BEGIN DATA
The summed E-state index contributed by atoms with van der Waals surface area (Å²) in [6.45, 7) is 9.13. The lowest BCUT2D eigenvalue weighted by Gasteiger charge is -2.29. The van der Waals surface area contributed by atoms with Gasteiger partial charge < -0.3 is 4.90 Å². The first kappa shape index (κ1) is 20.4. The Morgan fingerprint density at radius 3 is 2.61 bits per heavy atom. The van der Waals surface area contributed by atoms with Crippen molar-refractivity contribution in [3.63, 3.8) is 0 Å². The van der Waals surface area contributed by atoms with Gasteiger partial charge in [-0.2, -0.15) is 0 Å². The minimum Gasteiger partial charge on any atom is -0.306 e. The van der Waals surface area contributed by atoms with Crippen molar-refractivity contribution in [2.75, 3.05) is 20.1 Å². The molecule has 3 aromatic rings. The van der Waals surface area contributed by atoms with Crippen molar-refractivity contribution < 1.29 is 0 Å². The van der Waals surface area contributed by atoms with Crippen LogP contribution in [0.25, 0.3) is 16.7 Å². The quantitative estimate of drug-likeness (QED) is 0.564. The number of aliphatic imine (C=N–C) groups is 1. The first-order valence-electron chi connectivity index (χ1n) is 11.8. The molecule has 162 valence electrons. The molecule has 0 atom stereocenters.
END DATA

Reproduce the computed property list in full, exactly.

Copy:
The summed E-state index contributed by atoms with van der Waals surface area (Å²) in [6.45, 7) is 9.13. The lowest BCUT2D eigenvalue weighted by Gasteiger charge is -2.29. The van der Waals surface area contributed by atoms with Gasteiger partial charge < -0.3 is 4.90 Å². The first kappa shape index (κ1) is 20.4. The Morgan fingerprint density at radius 3 is 2.61 bits per heavy atom. The van der Waals surface area contributed by atoms with Crippen molar-refractivity contribution in [3.63, 3.8) is 0 Å². The van der Waals surface area contributed by atoms with Gasteiger partial charge in [-0.2, -0.15) is 0 Å². The minimum Gasteiger partial charge on any atom is -0.306 e. The van der Waals surface area contributed by atoms with Crippen molar-refractivity contribution in [2.75, 3.05) is 20.1 Å². The molecule has 3 aromatic rings. The van der Waals surface area contributed by atoms with Crippen molar-refractivity contribution < 1.29 is 0 Å². The van der Waals surface area contributed by atoms with Crippen LogP contribution in [0.25, 0.3) is 16.7 Å². The quantitative estimate of drug-likeness (QED) is 0.564. The number of aliphatic imine (C=N–C) groups is 1. The first-order valence-electron chi connectivity index (χ1n) is 11.8. The molecule has 162 valence electrons. The molecule has 0 atom stereocenters.